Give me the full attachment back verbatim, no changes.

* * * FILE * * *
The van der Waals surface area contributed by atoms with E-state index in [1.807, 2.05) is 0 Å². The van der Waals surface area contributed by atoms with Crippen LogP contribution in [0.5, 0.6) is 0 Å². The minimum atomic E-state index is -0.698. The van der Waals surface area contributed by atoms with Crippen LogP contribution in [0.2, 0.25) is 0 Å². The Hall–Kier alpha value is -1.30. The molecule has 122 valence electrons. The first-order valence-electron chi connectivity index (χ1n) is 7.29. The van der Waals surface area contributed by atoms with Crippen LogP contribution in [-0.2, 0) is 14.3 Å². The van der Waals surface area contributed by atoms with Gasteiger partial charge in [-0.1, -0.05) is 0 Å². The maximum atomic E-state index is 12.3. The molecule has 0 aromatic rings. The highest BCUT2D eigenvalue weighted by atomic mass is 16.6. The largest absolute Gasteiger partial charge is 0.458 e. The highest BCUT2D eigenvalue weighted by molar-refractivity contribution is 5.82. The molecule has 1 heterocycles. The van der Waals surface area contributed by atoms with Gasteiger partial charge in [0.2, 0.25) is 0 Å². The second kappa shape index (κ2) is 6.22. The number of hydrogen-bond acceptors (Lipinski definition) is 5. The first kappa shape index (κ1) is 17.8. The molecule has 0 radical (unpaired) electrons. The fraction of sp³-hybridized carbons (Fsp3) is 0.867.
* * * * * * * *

The van der Waals surface area contributed by atoms with E-state index in [1.807, 2.05) is 0 Å². The van der Waals surface area contributed by atoms with Crippen LogP contribution in [0.5, 0.6) is 0 Å². The minimum atomic E-state index is -0.698. The van der Waals surface area contributed by atoms with Crippen LogP contribution in [0.2, 0.25) is 0 Å². The Hall–Kier alpha value is -1.30. The molecule has 122 valence electrons. The first-order valence-electron chi connectivity index (χ1n) is 7.29. The van der Waals surface area contributed by atoms with Crippen LogP contribution in [-0.2, 0) is 14.3 Å². The van der Waals surface area contributed by atoms with Gasteiger partial charge in [-0.1, -0.05) is 0 Å². The maximum atomic E-state index is 12.3. The molecule has 0 aromatic rings. The highest BCUT2D eigenvalue weighted by atomic mass is 16.6. The largest absolute Gasteiger partial charge is 0.458 e. The highest BCUT2D eigenvalue weighted by molar-refractivity contribution is 5.82. The molecule has 1 heterocycles. The van der Waals surface area contributed by atoms with Gasteiger partial charge in [0.2, 0.25) is 0 Å². The second kappa shape index (κ2) is 6.22. The number of hydrogen-bond acceptors (Lipinski definition) is 5. The first kappa shape index (κ1) is 17.8. The molecule has 0 radical (unpaired) electrons. The fraction of sp³-hybridized carbons (Fsp3) is 0.867.